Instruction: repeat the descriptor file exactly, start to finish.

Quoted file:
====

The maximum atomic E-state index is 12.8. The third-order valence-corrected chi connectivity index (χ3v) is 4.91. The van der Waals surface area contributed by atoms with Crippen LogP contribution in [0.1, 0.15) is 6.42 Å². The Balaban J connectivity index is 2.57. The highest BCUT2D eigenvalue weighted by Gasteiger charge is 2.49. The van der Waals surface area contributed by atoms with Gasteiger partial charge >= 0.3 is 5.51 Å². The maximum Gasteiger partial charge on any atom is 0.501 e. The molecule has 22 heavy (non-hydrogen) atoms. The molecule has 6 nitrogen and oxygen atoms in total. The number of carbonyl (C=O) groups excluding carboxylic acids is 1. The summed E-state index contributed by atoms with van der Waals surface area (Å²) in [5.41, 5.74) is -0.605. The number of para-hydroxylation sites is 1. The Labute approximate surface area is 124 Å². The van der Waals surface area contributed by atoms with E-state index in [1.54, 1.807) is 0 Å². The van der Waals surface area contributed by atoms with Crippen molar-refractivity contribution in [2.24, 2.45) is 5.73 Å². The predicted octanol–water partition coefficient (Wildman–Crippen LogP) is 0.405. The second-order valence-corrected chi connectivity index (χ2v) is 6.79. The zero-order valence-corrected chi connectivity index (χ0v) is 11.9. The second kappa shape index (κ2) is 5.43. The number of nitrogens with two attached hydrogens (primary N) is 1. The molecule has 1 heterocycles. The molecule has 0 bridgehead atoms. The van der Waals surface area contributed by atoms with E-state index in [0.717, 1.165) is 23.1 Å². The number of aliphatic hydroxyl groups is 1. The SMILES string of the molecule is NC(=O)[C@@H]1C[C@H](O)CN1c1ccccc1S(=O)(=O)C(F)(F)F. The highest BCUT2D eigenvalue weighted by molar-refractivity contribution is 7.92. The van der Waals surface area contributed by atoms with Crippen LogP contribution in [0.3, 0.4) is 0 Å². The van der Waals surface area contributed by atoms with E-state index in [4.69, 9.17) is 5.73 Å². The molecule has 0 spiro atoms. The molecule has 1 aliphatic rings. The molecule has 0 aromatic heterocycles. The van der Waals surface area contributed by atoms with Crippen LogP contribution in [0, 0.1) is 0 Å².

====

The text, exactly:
The maximum atomic E-state index is 12.8. The third-order valence-corrected chi connectivity index (χ3v) is 4.91. The van der Waals surface area contributed by atoms with Crippen LogP contribution in [0.1, 0.15) is 6.42 Å². The Balaban J connectivity index is 2.57. The highest BCUT2D eigenvalue weighted by Gasteiger charge is 2.49. The van der Waals surface area contributed by atoms with Gasteiger partial charge >= 0.3 is 5.51 Å². The maximum Gasteiger partial charge on any atom is 0.501 e. The molecule has 22 heavy (non-hydrogen) atoms. The molecule has 6 nitrogen and oxygen atoms in total. The number of carbonyl (C=O) groups excluding carboxylic acids is 1. The summed E-state index contributed by atoms with van der Waals surface area (Å²) in [5.41, 5.74) is -0.605. The number of para-hydroxylation sites is 1. The Labute approximate surface area is 124 Å². The van der Waals surface area contributed by atoms with E-state index in [1.54, 1.807) is 0 Å². The van der Waals surface area contributed by atoms with Crippen molar-refractivity contribution in [2.24, 2.45) is 5.73 Å². The predicted octanol–water partition coefficient (Wildman–Crippen LogP) is 0.405. The second-order valence-corrected chi connectivity index (χ2v) is 6.79. The zero-order valence-corrected chi connectivity index (χ0v) is 11.9. The second kappa shape index (κ2) is 5.43. The number of nitrogens with two attached hydrogens (primary N) is 1. The molecule has 1 heterocycles. The molecule has 0 bridgehead atoms. The van der Waals surface area contributed by atoms with E-state index in [0.717, 1.165) is 23.1 Å². The number of aliphatic hydroxyl groups is 1. The SMILES string of the molecule is NC(=O)[C@@H]1C[C@H](O)CN1c1ccccc1S(=O)(=O)C(F)(F)F. The highest BCUT2D eigenvalue weighted by molar-refractivity contribution is 7.92. The van der Waals surface area contributed by atoms with Crippen LogP contribution in [0.3, 0.4) is 0 Å². The van der Waals surface area contributed by atoms with E-state index in [4.69, 9.17) is 5.73 Å². The molecule has 0 spiro atoms. The molecule has 1 aliphatic rings. The molecule has 0 aromatic heterocycles. The van der Waals surface area contributed by atoms with Crippen LogP contribution in [0, 0.1) is 0 Å².